Mohammad Sajjad, Associated Press
PESHAWAR, Pakistan — A suicide bomber blew himself up in a courtroom on Monday in the northwestern Pakistani city of Peshawar, killing at least three people and wounding more than two dozen others, police said.
Two militants attacked the back of the court compound and were confronted by three police guards, said police officer Masood Afridi. The militants shot and wounded the policemen, but not before one of the guards gunned down one of the suicide bombers, Afridi said.
The other bomber managed to enter the courtroom of a female judge and detonated his explosives, said Afridi. Three people were killed and 30 wounded in the attack, he said.
The female judge was among the wounded, said another police officer, Mohammad Arshad Khan.
Naeem Ullah was standing outside the courtroom when the bomber blew himself up.
The blast "caused all of the glass in the windows to break, and I was wounded in my leg and back," said Ullah. He spoke while receiving treatment at a local hospital.
The attackers may have been trying to free militant colleagues jailed on the premises of the compound, said Mian Iftikhar Hussain, the information minister for Khyber Pakhtunkhwa province, where Peshawar is the provincial capital.
Hussain initially suggested that the attackers may have taken some hostages, but later said the situation was under control.
Local TV footage showed people running for safety, including wounded people being assisted by others. They included a pair of policemen, a lawyer and other civilians, including one man whose clothes had been torn to shreds. Police commandos and army soldiers rushed toward the complex, as the wounded were shifted to stretchers and taken to the hospital.
Peshawar is located on the border of Pakistan's semiautonomous tribal region, the main sanctuary for Taliban militants who have been waging a bloody insurgency against the government. The militants and their allies have carried out scores of bombings in Peshawar.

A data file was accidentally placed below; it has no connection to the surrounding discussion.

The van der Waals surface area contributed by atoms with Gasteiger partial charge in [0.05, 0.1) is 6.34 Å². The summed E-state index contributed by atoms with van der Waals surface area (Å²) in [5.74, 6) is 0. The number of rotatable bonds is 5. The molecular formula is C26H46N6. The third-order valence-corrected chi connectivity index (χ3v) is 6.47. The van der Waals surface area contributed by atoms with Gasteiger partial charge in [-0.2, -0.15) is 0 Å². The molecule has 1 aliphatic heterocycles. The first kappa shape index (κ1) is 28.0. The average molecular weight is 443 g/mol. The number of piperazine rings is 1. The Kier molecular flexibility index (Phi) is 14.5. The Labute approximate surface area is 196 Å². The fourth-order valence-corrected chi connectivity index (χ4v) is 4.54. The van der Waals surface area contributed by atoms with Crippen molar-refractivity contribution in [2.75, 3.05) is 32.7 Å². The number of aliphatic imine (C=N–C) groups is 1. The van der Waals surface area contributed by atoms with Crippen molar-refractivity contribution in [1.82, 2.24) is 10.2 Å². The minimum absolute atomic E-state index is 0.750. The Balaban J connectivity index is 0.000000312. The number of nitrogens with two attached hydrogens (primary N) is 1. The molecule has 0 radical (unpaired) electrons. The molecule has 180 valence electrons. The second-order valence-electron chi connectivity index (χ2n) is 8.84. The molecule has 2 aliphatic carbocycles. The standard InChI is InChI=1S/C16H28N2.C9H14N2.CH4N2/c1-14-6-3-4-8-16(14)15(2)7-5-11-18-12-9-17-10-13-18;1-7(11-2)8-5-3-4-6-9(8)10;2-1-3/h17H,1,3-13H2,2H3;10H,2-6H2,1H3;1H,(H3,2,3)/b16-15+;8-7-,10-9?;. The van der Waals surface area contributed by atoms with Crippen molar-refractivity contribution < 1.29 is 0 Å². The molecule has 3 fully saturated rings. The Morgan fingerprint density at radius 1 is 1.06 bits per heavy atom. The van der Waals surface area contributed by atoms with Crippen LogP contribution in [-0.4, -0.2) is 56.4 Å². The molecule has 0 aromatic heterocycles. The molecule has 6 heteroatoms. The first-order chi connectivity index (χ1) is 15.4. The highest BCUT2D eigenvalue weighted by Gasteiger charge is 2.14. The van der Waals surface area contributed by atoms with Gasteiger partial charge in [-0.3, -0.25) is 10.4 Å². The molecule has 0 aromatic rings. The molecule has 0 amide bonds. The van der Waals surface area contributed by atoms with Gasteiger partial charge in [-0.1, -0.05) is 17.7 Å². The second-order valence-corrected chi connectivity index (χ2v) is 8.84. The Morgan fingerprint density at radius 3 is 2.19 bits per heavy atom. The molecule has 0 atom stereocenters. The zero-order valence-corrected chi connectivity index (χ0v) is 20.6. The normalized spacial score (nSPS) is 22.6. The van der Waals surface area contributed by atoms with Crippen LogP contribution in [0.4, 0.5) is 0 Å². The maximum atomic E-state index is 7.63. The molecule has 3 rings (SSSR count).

No group has yet claimed responsibility for the latest attack.
In the southern port city of Karachi, paramilitary forces arrested a militant leader who was involved in the kidnapping and murder of Wall Street Journal reporter Daniel Pearl in 2002, said two paramilitary officials, speaking on condition of anonymity because they were not authorized to talk to the media.
Qari Abdul Hayee, a former leader of the Lashkar-e-Jhangvi militant group in southern Sindh province, was arrested on Sunday in Karachi, said the paramilitary officials. He also went by the name Asadullah and was involved in other attacks in Karachi as well, they said.
Lashkar-e-Jhangvi is a radical Sunni Muslim militant group that has carried out many attacks in Pakistan, especially against minority Shiite Muslims.
Also in Karachi, gunmen riding on a motorcycle shot to death a Shiite professor, Sibt-e-Jafar, on Monday, said police officer Amir Farooqi.
No group has claimed responsibility for the attack.
Associated Press writers Zarar Khan in Islamabad and Adil Jawad in Karachi, Pakistan, contributed to this report.
- California bars judges from Boy Scouts...
- Police: Third person dies after shooting at...
- First Look: Jack Black is brave,...
- What's in a name? At Grand Canyon, history,...
- Notre Dame's 'white privilege' seminar draws...
- Chess in schools: bringing the classic mind...
- NASA spacecraft almost to Pluto: Smile for...
- Kerry: Violent extremism is not Islamic
- Mitt sounds like a candidate at Salt... 87
- Utah's congressional delegation... 71
- California bars judges from Boy Scouts... 58
- Obama in State of the Union: Tax... 56
- Pope: Catholics don't have to breed... 35
- Romney says climate change presents a... 33
- Kerry: Violent extremism is not Islamic 23
- Jindal: Muslims form 'no-go zones'... 21